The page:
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How to Build A Girl

Caitlin Moran’s witty wordsmith wonder unleashes a whirlwind of ambitious thunder in Beanie Feldstein with a joyful trip to the 90s’ sticking one finger up at sexist journalistic practices.

Another of Caitlin Moran’s wordsmith wonders finds itself adapted in the name of Entertainment, at times semi-autobiographical, Beanie Feldstein’s Johanna takes a step into the 90s’ to unshackle the chains of her working-class nerdy nice girl to unleash a whirlwind of ambitious thunder on her journey to find out who she really is.

Based on Moran’s book, the coming-of-age story follows Johanna, a sixteen-year-old girl from Wolverhampton full of dreams of becoming a writer. The only girl amongst four brothers, her family is rounded off with a post-natal depressed Mother and a failed musician of a Father (Paddy Considine) who still dreams of making it big. On a daily basis, she speaks to the wall of icons she has plastered on her bedroom wall that include Elizabeth Taylor, Sigmund Freud, Sylvia Plath, Karl Marx and Julie Andrews, all of which come alive and give her words of wisdom and all played by a plethora of famous faces.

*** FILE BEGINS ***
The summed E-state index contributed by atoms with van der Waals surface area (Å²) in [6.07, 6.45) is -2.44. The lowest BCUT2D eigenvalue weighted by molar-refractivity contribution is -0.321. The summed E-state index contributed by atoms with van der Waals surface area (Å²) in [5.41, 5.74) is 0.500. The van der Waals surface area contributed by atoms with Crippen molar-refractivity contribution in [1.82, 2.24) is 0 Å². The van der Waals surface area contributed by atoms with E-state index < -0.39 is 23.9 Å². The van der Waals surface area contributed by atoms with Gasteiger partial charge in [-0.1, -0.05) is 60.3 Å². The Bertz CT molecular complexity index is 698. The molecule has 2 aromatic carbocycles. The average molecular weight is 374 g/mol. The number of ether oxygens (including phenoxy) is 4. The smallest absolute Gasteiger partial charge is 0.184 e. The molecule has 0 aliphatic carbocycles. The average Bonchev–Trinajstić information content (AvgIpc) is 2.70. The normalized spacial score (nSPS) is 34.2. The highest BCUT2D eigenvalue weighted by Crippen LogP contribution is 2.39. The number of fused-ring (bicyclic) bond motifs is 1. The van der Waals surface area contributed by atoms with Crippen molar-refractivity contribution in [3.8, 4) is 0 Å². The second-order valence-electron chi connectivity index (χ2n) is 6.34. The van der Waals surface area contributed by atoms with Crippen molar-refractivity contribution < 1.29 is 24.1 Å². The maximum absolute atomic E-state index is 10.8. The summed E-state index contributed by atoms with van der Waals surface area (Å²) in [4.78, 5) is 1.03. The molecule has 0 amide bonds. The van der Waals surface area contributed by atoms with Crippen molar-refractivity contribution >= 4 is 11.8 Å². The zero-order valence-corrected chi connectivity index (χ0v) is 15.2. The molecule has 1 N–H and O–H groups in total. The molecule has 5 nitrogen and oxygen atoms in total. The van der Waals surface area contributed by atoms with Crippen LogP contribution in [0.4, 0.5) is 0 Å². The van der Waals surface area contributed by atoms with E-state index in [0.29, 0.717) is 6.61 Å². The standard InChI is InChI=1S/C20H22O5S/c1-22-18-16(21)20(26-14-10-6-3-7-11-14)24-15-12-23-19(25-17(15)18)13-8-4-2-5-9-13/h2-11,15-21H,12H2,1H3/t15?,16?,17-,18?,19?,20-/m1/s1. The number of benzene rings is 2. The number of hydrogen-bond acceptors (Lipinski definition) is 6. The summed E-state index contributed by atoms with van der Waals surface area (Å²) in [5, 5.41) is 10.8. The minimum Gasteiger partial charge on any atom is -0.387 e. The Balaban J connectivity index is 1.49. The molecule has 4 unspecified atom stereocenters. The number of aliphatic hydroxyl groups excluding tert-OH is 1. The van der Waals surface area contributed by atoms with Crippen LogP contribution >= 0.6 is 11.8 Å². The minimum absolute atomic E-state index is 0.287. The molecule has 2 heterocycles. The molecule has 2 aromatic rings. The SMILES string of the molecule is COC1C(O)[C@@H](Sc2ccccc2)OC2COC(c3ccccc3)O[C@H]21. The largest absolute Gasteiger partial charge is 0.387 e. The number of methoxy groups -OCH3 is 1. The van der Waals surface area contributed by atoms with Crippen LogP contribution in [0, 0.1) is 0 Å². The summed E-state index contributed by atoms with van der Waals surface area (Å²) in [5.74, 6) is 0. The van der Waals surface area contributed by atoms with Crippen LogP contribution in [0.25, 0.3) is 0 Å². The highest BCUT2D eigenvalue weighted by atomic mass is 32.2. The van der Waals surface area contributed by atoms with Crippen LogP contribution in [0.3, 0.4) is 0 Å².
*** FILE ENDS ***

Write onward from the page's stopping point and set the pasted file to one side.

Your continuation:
Aesthetically reminiscent of Todd Haynes Velvet Goldmine which followed Christian Bale’s Glam Rock journalist, the plot is immersed amongst the 90’s indie rock scene. After winning a competition with an insightful and witty review of the Annie soundtrack, Johanna manages to bag herself a job at the prestigious DME magazine – the leading rock mag in the music industry. Having to traverse the sexism rife in a male-oriented office, Johanna reinvents herself into Dolly Wilde, a red-headed, top-hat wearing, fiery no-nonsense and ascorbic journalist whose appearance is adjacent to that of a circus master.

As Feldstein delves into an exceptionally portrayed accent, she flawlessly switches between the nice girl she once was to the dark and foulmouthed success she’s become at the flip of a switch and of course this has repercussions for all those around her that love her including a callous verbal attack on her own Father. Feldstein’s previous outings in films such as Lady Bird and Booksmart have already proved she’s a force to be reckoned with in her deliverance of articulate comedy. Moran’s wonderfully cutting witty-one liners take on a vicious life of their own as they trip out of Feldstein’s mouth.

A feel-good and exceptionally fun movie, Moran’s joyful words and Coky Giedroyc direction work hand in hand in unearthing a (still) heavily male-orientated journalistic world. Pairing that with one girl’s fiery ambition to do whatever it takes to blow those climbing blocks down without preaching it to annoyance is a stone-cold winner.

The film hits Amazon Prime July 24th   

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